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More Employment Law News

This week’s post features an eclectic mix of stories,
including a controversial policy mandated by CVS, a court decision from New
York that limits the ability of employees to opt out of arbitration agreements,
and an interesting look at how some employees are banding together to purchase
group healthcare.

First, CVS drew attention (perhaps unwanted) for its new policy
requiring employees to submit information regarding their weight and body fat
to CVS’s insurance provider
.  Some have
questioned whether the program is overly intrusive and whether it would
withstand scrutiny under the ADA’s prohibition on unlawful medical
inquiries.  The ADA only allows
during-employment medical inquiries to be made if they are job related and
connected to a business necessity.  The
EEOC has stated that an employer needs a reasonable belief that an employee’s
health status will affect his or her job performance before being entitled to
make a medical inquiry.  It seems pretty
certain this policy will be tested before a court in the near future, as the
policy requires all employees to make a disclosure without any individual reasonable
belief.

In New York, the Second Circuit ruled that employers can
require employees to go to arbitration on Title VII class action claims because
Title VII contains no right to pursue a pattern-or-practice sex discrimination
claim
.  In the case, the employer
(Goldman Sachs) moved to compel arbitration under the FAA, stating that it
could not be compelled to arbitrate on a class-wide basis.  The employer responded that she had a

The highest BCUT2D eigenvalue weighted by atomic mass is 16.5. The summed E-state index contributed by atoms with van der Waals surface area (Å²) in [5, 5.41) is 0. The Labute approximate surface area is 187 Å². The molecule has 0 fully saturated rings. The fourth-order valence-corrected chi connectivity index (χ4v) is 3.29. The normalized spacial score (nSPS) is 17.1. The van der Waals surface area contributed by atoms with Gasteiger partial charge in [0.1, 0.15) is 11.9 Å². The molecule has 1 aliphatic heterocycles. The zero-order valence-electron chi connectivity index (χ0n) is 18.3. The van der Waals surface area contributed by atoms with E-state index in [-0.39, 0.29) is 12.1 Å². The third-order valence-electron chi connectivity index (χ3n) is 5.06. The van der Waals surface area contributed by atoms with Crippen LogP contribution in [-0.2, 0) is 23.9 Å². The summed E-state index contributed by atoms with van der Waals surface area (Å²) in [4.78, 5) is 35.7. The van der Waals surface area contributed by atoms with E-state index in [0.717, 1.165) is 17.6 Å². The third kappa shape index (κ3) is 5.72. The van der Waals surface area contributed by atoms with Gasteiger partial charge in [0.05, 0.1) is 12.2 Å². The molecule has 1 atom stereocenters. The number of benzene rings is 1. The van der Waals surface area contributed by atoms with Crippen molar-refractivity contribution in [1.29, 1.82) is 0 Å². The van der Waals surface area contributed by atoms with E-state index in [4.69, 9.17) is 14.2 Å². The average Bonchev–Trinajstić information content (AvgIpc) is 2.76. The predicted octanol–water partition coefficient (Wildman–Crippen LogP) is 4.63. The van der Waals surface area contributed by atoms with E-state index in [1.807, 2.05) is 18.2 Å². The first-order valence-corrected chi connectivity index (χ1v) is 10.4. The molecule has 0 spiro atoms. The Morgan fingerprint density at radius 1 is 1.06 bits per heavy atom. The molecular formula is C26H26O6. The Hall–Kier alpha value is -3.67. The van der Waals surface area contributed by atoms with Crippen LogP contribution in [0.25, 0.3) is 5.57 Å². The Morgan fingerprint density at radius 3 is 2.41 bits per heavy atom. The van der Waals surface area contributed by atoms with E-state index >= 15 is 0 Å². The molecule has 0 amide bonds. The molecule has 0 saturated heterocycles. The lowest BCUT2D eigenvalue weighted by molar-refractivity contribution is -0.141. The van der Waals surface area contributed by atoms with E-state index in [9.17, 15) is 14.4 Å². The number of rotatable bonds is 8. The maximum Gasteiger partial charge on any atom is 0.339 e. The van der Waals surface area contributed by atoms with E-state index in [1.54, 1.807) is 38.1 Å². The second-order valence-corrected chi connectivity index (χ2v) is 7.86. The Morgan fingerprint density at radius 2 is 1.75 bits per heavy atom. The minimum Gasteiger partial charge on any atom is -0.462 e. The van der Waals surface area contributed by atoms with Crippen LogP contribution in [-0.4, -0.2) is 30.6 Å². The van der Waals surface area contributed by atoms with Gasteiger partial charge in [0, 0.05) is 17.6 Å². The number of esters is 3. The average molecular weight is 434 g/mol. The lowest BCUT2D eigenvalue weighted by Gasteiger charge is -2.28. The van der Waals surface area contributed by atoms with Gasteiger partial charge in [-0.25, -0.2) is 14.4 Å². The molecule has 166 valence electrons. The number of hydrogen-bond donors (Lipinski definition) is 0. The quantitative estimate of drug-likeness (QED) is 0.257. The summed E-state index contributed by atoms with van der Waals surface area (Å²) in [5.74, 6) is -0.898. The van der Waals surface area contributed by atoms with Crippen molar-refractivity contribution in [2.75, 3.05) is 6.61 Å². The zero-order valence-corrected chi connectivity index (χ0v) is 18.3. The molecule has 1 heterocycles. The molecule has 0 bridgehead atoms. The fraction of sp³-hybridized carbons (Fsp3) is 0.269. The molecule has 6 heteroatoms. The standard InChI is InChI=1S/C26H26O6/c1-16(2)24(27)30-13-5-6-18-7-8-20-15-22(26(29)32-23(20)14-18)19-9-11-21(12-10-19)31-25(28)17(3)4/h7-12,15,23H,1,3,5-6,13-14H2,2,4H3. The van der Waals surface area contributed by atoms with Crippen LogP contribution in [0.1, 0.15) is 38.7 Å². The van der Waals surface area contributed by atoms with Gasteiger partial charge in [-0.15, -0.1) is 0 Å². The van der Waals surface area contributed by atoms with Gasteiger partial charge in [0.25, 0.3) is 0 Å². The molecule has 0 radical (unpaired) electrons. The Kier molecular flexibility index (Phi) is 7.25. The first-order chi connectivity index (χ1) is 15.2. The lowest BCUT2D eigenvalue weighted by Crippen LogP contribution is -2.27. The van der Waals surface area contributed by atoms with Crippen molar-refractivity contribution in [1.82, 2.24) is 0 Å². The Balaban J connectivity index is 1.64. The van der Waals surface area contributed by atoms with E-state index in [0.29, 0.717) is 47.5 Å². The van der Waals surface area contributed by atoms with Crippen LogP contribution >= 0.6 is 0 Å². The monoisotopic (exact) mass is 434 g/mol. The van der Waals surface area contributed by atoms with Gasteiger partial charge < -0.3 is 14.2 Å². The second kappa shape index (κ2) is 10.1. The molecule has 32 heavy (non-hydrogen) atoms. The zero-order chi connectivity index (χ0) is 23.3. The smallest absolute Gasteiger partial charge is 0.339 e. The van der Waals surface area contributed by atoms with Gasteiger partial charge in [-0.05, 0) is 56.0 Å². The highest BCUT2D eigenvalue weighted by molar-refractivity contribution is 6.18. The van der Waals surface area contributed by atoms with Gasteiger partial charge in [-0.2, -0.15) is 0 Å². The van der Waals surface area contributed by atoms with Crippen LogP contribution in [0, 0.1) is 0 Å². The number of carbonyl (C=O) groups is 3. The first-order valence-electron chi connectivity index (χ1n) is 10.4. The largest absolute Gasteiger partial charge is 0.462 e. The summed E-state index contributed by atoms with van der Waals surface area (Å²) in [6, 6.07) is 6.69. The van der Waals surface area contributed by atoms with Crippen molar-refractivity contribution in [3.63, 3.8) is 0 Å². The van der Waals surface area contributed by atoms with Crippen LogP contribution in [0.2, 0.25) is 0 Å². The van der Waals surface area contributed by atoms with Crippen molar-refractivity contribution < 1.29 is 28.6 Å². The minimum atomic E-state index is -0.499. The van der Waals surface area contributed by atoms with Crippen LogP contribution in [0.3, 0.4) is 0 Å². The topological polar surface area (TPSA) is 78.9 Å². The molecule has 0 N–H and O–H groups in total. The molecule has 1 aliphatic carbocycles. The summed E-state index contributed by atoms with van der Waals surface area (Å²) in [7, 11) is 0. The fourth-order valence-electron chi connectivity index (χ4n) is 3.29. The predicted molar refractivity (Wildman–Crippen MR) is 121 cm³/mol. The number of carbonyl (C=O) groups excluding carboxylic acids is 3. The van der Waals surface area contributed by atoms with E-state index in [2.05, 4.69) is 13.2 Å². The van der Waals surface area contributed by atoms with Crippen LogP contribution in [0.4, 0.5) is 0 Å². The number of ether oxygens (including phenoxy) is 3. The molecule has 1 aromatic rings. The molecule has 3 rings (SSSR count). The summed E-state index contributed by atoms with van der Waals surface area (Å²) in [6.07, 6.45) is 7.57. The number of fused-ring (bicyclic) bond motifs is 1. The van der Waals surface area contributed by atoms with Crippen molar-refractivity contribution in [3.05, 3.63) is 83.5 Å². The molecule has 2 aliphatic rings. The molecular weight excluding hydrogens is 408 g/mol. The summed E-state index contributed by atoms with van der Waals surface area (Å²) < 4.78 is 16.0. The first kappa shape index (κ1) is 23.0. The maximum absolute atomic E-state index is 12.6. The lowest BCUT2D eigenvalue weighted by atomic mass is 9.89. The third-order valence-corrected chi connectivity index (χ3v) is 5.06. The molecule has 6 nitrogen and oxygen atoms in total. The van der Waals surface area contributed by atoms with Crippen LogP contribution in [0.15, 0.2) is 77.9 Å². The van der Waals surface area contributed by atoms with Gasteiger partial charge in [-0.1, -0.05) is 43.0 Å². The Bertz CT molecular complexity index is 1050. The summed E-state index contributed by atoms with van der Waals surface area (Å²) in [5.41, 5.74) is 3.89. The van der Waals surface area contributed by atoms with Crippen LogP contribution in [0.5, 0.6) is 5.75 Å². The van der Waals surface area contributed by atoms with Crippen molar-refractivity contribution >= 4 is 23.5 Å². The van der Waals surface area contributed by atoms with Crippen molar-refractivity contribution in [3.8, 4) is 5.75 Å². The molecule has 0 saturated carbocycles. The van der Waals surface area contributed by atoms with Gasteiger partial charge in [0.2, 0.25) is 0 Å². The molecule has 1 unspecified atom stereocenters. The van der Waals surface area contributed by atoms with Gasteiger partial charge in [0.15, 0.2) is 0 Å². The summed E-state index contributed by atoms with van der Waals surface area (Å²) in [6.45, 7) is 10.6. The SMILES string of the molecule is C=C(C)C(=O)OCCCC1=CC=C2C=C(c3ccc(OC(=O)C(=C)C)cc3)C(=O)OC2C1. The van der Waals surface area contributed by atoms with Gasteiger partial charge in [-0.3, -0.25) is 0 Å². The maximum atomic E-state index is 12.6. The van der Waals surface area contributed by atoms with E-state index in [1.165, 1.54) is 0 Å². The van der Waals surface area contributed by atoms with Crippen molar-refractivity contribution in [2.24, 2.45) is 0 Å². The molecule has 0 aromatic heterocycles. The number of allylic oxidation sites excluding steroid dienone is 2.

substantive right to pursue a pattern-or-practice claim available only to class
plaintiffs, and that the arbitration clause would cause her to forgo a
statutory right.  The court disagreed,
and ruled that in regards to Title VII a pattern-or-practice claim is simply a
method of proof, and not a separate cause of action to which there is a
substantive right.  As such, the employee’s
contract mandated that she individually arbitrate her claim.

Finally, the New York Times has an interesting
article about how workers who are classified as independent contractors and
thus not provided benefits are banding together to purchase health insurance as
a group
.  The article focuses on the Freelancers
Union, a group of around 200,000 members, most of whom are independent
employees not tied to one employer.  The
Union purchases health insurance as a group for its members, and seeks to
address the economic vulnerability faced by many workers for whom limited ties
to a specific employer often equals low-quality benefits and limited
stability.  The article is rather
lengthy, and worth reading in its entirety. 
In sum though, the Freelancers Union seems to be taking an interesting
approach to helping workers in the modern economy, focusing on the provision of
health insurance rather than traditional union goals such as collective
bargaining that are inapplicable to the individual employee without a
traditional employer.